create table orderlines(lineid int,orderid int,productid int,qty int);
insert into orderlines values(1,1,1,1),(2,1,1,2),(3,2,2,1),(4,3,1,1),(5,4,1,1),(6,5,2,2);
create table products(productid int,name char(32));
insert into products values(1,'computer desk'),(2,'lamp'),(3,'desk chair');

Two rules of thumb help with problems like this: solve one step at a time, and work from inside out. Here "inside out" means start by building the join list needed to retrieve sales data:

from salespersons s
join orders       o using(salespersonid)
join orderlines   l using(orderid)
join products     p using(productid)  

Test those joins with a query that just lists sales data:

select s.name, p.name, l.qty
from salespersons s
join orders       o using(salespersonid)
join orderlines   l using(orderid)
join products     p using(productid)
+--------+---------------+------+
| name   | name          | qty  |
+--------+---------------+------+
| Sam    | computer desk |    1 |
| Sam    | computer desk |    2 |
| Sam    | lamp          |    1 |
| Sam    | computer desk |    1 |
| Xavier | computer desk |    1 |
| Xavier | lamp          |    2 |
+--------+---------------+------+

Now we just need to filter for 'computer desk' sales, add aggregation, and pick off the top seller:

select s.name, sum(l.qty) as n      -- sum quantities
from salespersons s
join orders       o using(salespersonid)
join orderlines   l using(orderid)
join products     p using(productid)
where p.name='computer desk'    
group by s.name                     -- aggregate by salesperson
order by n desc limit 1;            -- order by descending sum, pick off top value
+------+------+
| name | n    |
+------+------+
| Sam  |    4 |
+------+------+

If columns other than the GROUP BY columns must be retrieved, and if the grouping expression does not have a strictly 1:1 relationship with (ie., are not "functionally dependent" on) those columns, then to avoid returning arbitrary values for those non-grouping columns, you need to either add those columns to the Group By clause, or put the GROUP BY query in a subquery and join that result to the other columns, for example:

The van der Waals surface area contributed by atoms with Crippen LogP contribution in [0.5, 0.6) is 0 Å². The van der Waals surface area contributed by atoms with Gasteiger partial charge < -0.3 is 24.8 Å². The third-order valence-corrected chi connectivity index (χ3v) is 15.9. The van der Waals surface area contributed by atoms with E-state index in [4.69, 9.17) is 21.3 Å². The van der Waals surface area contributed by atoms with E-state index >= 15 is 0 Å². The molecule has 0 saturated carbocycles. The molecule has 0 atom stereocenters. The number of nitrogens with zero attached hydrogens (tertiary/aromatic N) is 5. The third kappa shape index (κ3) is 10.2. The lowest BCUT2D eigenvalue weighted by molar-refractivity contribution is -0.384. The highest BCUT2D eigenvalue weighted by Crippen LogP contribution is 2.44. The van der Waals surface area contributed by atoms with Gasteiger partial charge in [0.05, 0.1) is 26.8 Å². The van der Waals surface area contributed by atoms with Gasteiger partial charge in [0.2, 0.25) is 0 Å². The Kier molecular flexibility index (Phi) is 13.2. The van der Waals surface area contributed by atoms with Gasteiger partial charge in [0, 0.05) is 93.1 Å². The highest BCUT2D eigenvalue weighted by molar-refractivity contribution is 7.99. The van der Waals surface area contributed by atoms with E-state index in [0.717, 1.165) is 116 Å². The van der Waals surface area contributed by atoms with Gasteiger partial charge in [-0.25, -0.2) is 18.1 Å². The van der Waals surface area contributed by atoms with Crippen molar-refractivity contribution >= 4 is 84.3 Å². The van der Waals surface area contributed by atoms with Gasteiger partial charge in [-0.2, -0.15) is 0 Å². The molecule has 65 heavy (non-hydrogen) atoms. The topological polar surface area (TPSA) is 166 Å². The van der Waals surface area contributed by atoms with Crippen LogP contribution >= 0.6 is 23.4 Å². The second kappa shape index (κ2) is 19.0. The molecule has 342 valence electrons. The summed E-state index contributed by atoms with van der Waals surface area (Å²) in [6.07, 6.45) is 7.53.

SELECT s.partID, s, thiscol, s.thatcol, anothercol, x.Suppliers
FROM supparts s
JOIN (
  SELECT partID,GROUP_CONCAT(supID ORDER BY supID) AS Suppliers 
  FROM supparts 
  GROUP BY partID
) x USING(partID)

If sql_mode includes ONLY_FULL_GROUP_BY, MySQL returns an error for a query that Selects non-aggregated columns that aren't functionally dependent on the grouping columns.

Before version 5.7.5 MySQL, with ONLY_FULL_GROUP_BY set, blindly rejected queries like this with the message that those columns are missing from the GROUP BY expression. Starting in 5.7.5 though, MySQL is better at detecting functional dependencies, and it won't generate such an error if it concludes that the ungrouped columns are functionally dependent on grouoed columns. If it decides they aren't functionally dependent, the message says that. For full discussion of this, see Roland Bouman's excellent discussion at http://rpbouman.blogspot.nl/2014/09/mysql-575-group-by-respects-functional.html